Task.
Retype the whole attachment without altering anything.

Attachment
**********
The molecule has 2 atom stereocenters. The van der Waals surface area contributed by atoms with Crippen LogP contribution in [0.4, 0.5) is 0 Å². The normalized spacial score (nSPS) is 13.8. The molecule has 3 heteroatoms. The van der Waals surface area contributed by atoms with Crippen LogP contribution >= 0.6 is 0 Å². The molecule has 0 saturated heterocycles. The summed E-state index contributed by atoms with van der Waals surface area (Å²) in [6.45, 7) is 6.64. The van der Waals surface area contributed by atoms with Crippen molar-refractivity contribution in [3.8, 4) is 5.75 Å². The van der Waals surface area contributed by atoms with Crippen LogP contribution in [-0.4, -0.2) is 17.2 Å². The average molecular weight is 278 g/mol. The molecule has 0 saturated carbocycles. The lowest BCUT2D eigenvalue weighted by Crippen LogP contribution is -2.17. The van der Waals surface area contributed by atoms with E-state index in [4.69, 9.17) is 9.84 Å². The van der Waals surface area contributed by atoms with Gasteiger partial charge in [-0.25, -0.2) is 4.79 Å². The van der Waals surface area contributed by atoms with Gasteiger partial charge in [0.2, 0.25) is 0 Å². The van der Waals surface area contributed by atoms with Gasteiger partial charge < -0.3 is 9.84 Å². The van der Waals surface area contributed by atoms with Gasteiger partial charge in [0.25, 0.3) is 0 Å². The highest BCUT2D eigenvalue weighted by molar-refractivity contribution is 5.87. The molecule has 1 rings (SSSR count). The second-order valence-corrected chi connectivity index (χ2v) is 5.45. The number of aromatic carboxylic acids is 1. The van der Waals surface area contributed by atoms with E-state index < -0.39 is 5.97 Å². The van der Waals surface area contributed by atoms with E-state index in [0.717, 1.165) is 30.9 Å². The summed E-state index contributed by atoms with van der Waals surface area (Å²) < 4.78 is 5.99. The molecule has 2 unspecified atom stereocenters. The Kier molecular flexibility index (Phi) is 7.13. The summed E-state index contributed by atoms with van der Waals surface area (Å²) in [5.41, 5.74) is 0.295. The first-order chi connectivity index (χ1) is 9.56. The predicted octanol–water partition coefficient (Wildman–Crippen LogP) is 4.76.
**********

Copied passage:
The molecule has 2 atom stereocenters. The van der Waals surface area contributed by atoms with Crippen LogP contribution in [0.4, 0.5) is 0 Å². The normalized spacial score (nSPS) is 13.8. The molecule has 3 heteroatoms. The van der Waals surface area contributed by atoms with Crippen LogP contribution >= 0.6 is 0 Å². The molecule has 0 saturated heterocycles. The summed E-state index contributed by atoms with van der Waals surface area (Å²) in [6.45, 7) is 6.64. The van der Waals surface area contributed by atoms with Crippen molar-refractivity contribution in [3.8, 4) is 5.75 Å². The van der Waals surface area contributed by atoms with Crippen LogP contribution in [-0.4, -0.2) is 17.2 Å². The average molecular weight is 278 g/mol. The molecule has 0 saturated carbocycles. The lowest BCUT2D eigenvalue weighted by Crippen LogP contribution is -2.17. The van der Waals surface area contributed by atoms with E-state index in [4.69, 9.17) is 9.84 Å². The van der Waals surface area contributed by atoms with Gasteiger partial charge in [-0.25, -0.2) is 4.79 Å². The van der Waals surface area contributed by atoms with Gasteiger partial charge in [0.2, 0.25) is 0 Å². The van der Waals surface area contributed by atoms with Gasteiger partial charge < -0.3 is 9.84 Å². The van der Waals surface area contributed by atoms with Gasteiger partial charge in [0.25, 0.3) is 0 Å². The highest BCUT2D eigenvalue weighted by molar-refractivity contribution is 5.87. The molecule has 1 rings (SSSR count). The second-order valence-corrected chi connectivity index (χ2v) is 5.45. The number of aromatic carboxylic acids is 1. The van der Waals surface area contributed by atoms with E-state index < -0.39 is 5.97 Å². The van der Waals surface area contributed by atoms with E-state index in [0.717, 1.165) is 30.9 Å². The summed E-state index contributed by atoms with van der Waals surface area (Å²) < 4.78 is 5.99. The molecule has 2 unspecified atom stereocenters. The Kier molecular flexibility index (Phi) is 7.13. The summed E-state index contributed by atoms with van der Waals surface area (Å²) in [5.41, 5.74) is 0.295. The first-order chi connectivity index (χ1) is 9.56. The predicted octanol–water partition coefficient (Wildman–Crippen LogP) is 4.76.